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Lavin willing to listen to Ohio State about coaching job |

Lavin willing to listen to Ohio State about coaching job

The Associated Press
| Tuesday, July 6, 2004 12:00 a.m

COLUMBUS, Ohio — Former UCLA coach and current ESPN college basketball analyst Steve Lavin would love to talk to someone about the vacant Ohio State coaching job when he returns stateside.

“It’s one of those jobs that are just strong across the board,” Lavin said Monday from Mykonos, Greece, where he has been coaching the U.S. under-19 basketball team.

Lavin, 39, had a 145-78 record in seven seasons at UCLA. He took the Bruins to the round of 16 in the NCAA Tournament five times. UCLA sagged to 10-19 — the school’s first losing season in 55 years — and was fired after the 2002-2003 season.

Born in California, Lavin spent three years as an assistant to Purdue coach Gene Keady before joining the staff at UCLA.

In the first year of his three-year contract with ESPN, he covered many Big Ten games during the 2003-2004 season.

“My start in coaching began in the Big Ten,” Lavin said. “That’s the irony. It’s come full circle, that now I’m covering the conference as a broadcaster. It’s sort of completing the loop.”

Lavin has spent the last month traveling throughout Europe, coaching the U.S. team to a second-place finish in the international under-19 tournament. He has been in France, Italy and Greece and said he had not been contacted by anyone from Ohio State.

Ohio State athletic director Andy Geiger fired coach Jim O’Brien on June 8 after O’Brien admitted he had given $6,000 to recruit Aleksandar Radojevic in 1999.

NCAA and Ohio State investigators also are looking into allegations that another Buckeyes player, Boban Savovic, had his grades changed and received thousands of dollars from the family he stayed with in Columbus. It is believed that the investigators are probing ties between O’Brien, assistant coach Paul Biancardi (now the head coach at Wright State) and player-agent Marc Cornstein.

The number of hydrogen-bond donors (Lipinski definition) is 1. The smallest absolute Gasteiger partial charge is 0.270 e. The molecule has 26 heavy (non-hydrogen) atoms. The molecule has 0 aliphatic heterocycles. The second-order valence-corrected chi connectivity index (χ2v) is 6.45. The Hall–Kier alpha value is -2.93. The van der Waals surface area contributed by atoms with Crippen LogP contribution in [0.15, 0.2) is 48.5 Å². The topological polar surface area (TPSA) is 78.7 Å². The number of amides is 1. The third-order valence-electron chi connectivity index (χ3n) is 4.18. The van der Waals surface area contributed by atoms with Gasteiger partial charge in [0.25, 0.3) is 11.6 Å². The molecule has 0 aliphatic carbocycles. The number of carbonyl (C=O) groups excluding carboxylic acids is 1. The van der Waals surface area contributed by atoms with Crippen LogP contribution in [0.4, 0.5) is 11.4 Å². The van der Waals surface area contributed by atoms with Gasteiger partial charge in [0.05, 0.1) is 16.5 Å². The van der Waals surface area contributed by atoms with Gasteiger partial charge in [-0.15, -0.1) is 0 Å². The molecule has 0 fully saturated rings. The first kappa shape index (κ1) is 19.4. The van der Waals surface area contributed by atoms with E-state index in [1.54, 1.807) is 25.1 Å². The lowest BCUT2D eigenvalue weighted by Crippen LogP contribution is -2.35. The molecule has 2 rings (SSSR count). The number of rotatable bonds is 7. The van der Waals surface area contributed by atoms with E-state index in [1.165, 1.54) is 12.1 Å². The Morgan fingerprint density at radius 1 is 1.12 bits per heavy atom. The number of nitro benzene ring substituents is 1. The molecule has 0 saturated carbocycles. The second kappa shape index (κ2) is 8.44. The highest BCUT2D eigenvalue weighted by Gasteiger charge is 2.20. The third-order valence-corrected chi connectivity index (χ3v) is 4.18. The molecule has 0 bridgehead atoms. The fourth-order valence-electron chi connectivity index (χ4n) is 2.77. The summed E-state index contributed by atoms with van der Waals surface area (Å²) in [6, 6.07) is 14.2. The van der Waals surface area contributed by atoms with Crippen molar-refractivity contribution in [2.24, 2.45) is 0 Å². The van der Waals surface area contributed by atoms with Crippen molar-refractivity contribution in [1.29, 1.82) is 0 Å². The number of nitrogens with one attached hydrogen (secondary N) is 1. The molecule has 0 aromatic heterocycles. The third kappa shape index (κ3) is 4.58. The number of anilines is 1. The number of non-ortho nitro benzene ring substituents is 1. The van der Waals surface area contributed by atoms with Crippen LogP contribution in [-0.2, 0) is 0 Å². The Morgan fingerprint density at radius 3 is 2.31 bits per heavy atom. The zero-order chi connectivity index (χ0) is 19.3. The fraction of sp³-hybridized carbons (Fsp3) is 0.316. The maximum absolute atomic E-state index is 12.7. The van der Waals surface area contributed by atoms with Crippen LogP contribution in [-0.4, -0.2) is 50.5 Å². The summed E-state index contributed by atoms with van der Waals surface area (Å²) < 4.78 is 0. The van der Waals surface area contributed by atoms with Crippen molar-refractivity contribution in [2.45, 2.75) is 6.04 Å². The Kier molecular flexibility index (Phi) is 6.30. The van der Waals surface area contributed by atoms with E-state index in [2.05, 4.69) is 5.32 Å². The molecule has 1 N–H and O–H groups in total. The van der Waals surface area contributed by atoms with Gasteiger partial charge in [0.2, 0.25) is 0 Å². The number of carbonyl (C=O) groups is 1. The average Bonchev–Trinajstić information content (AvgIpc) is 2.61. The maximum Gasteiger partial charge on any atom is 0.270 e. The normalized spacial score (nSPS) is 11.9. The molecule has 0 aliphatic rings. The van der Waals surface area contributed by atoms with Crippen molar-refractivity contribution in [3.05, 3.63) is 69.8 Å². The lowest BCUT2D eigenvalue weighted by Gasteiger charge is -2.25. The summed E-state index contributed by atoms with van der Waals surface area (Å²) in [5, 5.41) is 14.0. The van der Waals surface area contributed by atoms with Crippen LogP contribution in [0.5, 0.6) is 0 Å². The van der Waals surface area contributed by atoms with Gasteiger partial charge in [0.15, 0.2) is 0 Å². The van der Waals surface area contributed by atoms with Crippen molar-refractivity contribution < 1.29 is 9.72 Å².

Regardless of the problems with the program, Lavin said he would be interested in the job.

“I’m really enjoying my work with ESPN, but naturally there are certain jobs that would deserve consideration for a return to coaching,” Lavin said.

He said there were many positives about the position.

“It’s just a natural,” he said. “It has the elements that go into making a successful program. It’s got the tradition, it’s got the recruiting base, it’s got the resources, the facilities, the fund-raising, and the academics.”

Lavin left Purdue to serve as an assistant coach under Jim Harrick at UCLA. He was entering his sixth year on the Bruins staff — and his second as a full-time assistant and first as recruiting coordinator — when Harrick was dismissed amid allegations of numerous NCAA violations.

The son of a legendary high school coach in California, Lavin was selected as UCLA’s interim coach at the age of 32. Late in the following season, with UCLA at 13-7 and tied for first place in the Pac-10, the “interim” tag was dropped from his job title.

His first three Bruins teams went 24-8, 24-9 and 22-8.

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